The three wildfires burning in California are devouring acres of land at a terrifying speed due to strong winds and extremely dry ground conditions created by climate change, authorities say.
At its fastest, the Camp Fire in Northern California spread at more than a football field a second, or around 80 football fields per minute. It burned through 20,000 acres in less than 14 hours on Thursday. By Monday, it had reached 113,000 acres.
The Woolsey Fire in Ventura and Los Angeles counties doubled in size in a 90-minute period Friday morning, to 8,000 acres. By Monday morning, it was up to more than 91,500 acres. The Hill Fire in Ventura County has torched 4,531 acres.
Here’s why the fires are moving so quickly:
Powerful winds are spreading the fires
In Southern California, the Santa Ana winds pushing the fires are expected to remain strong in Ventura and Los Angeles counties through Tuesday, CNN meteorologist Dave Hennen said Monday.
In fact, the strongest winds for Southern California may come Tuesday and could reach near-hurricane gale force, he said.
These winds, which began in the middle of last week, may last through the end of this week.
In Northern California, the offshore winds that had been whipping the area for days are expected to die down Monday, Hennen said. The classic offshore flow was similar to the Santa Ana winds.
Low humidity has dried out Southern California
Though the drought in California has eased somewhat, all of the state is still abnormally dry, CNN meteorologist Taylor Ward said. That makes a lot of dry vegetation for the fires to burn.
More than half the state is in a moderate drought or worse and 18% of the state, including the area near the Woolsey Fire, is in severe drought, according to the US Drought Monitor.
Over the past month, much of the state has received less than 5% of its normal rainfall.
Tim Chavez, a fire behavior analyst for Cal Fire, said the Camp Fire is “unique to be this late in northern California.”
Normally, a series of storms would have dampened the woods and brush by now, he said Friday at a news conference. But it hasn’t rained much this fall, he said, creating “mid-summer-like conditions.”
“It kind of lined up perfectly to have the large 90,000-plus acre fire run we had (Thursday),” Chavez said. “Fuels will continue to get drier and drier and drier until we do finally get a season-ending rainfall event.”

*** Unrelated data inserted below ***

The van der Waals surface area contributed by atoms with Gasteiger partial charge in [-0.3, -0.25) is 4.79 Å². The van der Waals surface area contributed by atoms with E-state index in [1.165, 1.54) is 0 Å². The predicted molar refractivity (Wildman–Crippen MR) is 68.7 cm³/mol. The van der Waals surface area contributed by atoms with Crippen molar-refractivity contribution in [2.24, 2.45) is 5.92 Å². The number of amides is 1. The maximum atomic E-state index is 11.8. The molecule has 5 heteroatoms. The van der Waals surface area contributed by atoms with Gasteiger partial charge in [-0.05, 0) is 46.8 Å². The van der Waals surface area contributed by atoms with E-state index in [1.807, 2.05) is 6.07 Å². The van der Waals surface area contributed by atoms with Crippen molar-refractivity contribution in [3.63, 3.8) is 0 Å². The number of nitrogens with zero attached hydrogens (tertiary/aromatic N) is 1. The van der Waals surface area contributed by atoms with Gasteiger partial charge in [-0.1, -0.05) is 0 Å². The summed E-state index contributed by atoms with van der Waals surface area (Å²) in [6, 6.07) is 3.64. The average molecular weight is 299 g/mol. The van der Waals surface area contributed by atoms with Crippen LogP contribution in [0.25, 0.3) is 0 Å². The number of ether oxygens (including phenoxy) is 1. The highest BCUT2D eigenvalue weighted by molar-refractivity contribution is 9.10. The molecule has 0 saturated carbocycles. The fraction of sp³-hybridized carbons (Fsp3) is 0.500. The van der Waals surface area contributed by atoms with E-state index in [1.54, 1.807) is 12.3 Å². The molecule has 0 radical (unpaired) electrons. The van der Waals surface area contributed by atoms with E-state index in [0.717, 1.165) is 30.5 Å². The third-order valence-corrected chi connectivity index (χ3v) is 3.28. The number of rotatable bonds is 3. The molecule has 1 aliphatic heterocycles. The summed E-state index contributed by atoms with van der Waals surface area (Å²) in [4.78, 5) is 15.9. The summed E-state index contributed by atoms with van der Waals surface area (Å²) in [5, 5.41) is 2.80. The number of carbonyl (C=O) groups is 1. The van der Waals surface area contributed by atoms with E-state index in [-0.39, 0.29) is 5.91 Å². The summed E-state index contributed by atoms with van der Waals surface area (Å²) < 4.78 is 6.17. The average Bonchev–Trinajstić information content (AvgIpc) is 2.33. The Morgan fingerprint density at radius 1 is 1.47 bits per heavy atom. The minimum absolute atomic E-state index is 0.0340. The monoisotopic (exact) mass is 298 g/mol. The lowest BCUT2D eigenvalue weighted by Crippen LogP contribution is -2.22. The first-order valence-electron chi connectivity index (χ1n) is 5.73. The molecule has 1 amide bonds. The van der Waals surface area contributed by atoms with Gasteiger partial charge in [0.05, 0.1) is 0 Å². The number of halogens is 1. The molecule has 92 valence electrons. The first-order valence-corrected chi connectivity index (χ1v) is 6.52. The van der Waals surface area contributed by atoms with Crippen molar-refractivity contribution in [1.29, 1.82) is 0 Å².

The terrain creates other challenges
The hills and canyons of Southern California are beautiful, but they can make it difficult for firefighters to gain access to wildfires.
The fire that broke out Friday near the Los Angeles Zoo and Botanical Gardens occurred on a steep hillside that could not be accessed by firetrucks, so firefighters had to approach the fire on foot, CNN affiliate KCBS reported.
The canyons can accelerate fires, McLean said. They act as funnels for the wind, which pushes already heated air upward.
Climate change may make things worse
Climate change is not directly causing the fires to spread quickly, but it has created conditions conducive to feeding fires – such as drier air and plant life. That’s contributing to more days of extreme fires, CNN meteorologist Brandon Miller said.
CalFire says the five most destructive fires in California history have occurred since 2015. The organization has been keeping statistics for 100 years. The list does not include the Camp Fire, which would top the list.
And a Columbia University study released in 2016 says human-induced climate change has doubled the area affected by forest fires in the Western United States over the last 30 years.
California’s fourth climate change assessment, issued last August, said the state’s forests will become more vulnerable to wildfires because of climate change.
The assessment says that by the year 2100, if greenhouse gas emissions continue to rise, the average area burned by wildfires would increase 77%.
CORRECTION: An earlier version of this story incorrectly reported the state’s number of most-destructive fires that have occurred since 2015. It is five, not including the Camp Fire.
CNN’s Carma Hassan, Taylor Ward and Judson Jones contributed to this report.